Red Hill Fire Tower Hike

A couple years ago I took my kids camping into the Sundown Wild Forest in the Catskills. It was a fun couple of days but I went into it with a to-do list so long, we couldn’t possibly get to everything.

Red Hill fire tower sign

Recently I read that the state had added a day-use permit requirement (for summer weekends at least) to the egregiously abused Peekamoose Blue Hole, a popular swimming spot in the area, located on Rondout Creek. It reminded me of some of the hikes that we hadn’t gotten to, especially the Red Hill Fire Tower.

The Red Hill Tower was the last one in the Catskills to operate in its original role.

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Another Comeback Season

I remember the Valentines Day storm in 2007 — or more accurately — I remember skiing the snow when I got there, after it ended. The storm dumped 40 inches of snow in the southern Adirondacks and the skiing was excellent for quite a while afterward.

The event was magnified by the fact that the 2006-2007 season — up until that point — had been a mostly a bust in New York. Probably just as important was that the big storm was followed by a trio of good cold storms over the next several weeks, extending the good skiing into April. What started as a washout was remembered as a pretty good season. At least I remember it so.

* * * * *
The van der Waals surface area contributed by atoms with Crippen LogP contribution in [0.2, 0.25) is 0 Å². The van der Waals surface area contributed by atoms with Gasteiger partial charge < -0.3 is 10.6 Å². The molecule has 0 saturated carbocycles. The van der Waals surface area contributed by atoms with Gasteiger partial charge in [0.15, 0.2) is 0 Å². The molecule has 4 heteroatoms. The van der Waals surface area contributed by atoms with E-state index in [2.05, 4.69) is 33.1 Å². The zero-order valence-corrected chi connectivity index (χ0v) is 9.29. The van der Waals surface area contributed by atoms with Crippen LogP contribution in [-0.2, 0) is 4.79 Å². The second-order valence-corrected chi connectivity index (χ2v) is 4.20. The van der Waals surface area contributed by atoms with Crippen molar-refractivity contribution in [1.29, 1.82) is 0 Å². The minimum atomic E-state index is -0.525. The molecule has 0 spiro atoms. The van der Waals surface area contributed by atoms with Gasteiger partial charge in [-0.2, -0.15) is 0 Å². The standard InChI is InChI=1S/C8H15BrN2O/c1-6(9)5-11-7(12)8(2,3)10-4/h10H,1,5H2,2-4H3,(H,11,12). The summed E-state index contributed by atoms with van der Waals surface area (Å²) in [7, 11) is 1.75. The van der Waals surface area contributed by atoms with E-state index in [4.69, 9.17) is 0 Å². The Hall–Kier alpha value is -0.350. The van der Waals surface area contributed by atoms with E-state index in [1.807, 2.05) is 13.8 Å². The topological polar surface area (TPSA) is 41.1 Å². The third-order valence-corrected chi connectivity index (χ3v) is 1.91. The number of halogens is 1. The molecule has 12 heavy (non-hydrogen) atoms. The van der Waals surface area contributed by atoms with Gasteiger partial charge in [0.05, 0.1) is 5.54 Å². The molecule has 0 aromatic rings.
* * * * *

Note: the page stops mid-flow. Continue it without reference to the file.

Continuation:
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Hiking Bear Mountain NY

Bear Mountain State Park is another cool place with lots of history, including some of New York’s early ski history. But it also attracts so many people every summer weekend that the heavy traffic can make it difficult to get around northern Rockland County, much less take advantage of the hiking, paddling and swimming opportunities the park offers.

bear mountain trail building exhibit

It can be disheartening. It’s not just because the crowds and traffic make access difficult, but also the impact all those people have in terms of litter, erosion, noise pollution. The crowds at Harriman and Bear redefine the term “intensive use.” On a normal summer weekend, I definitely avoid Bear Mountain.

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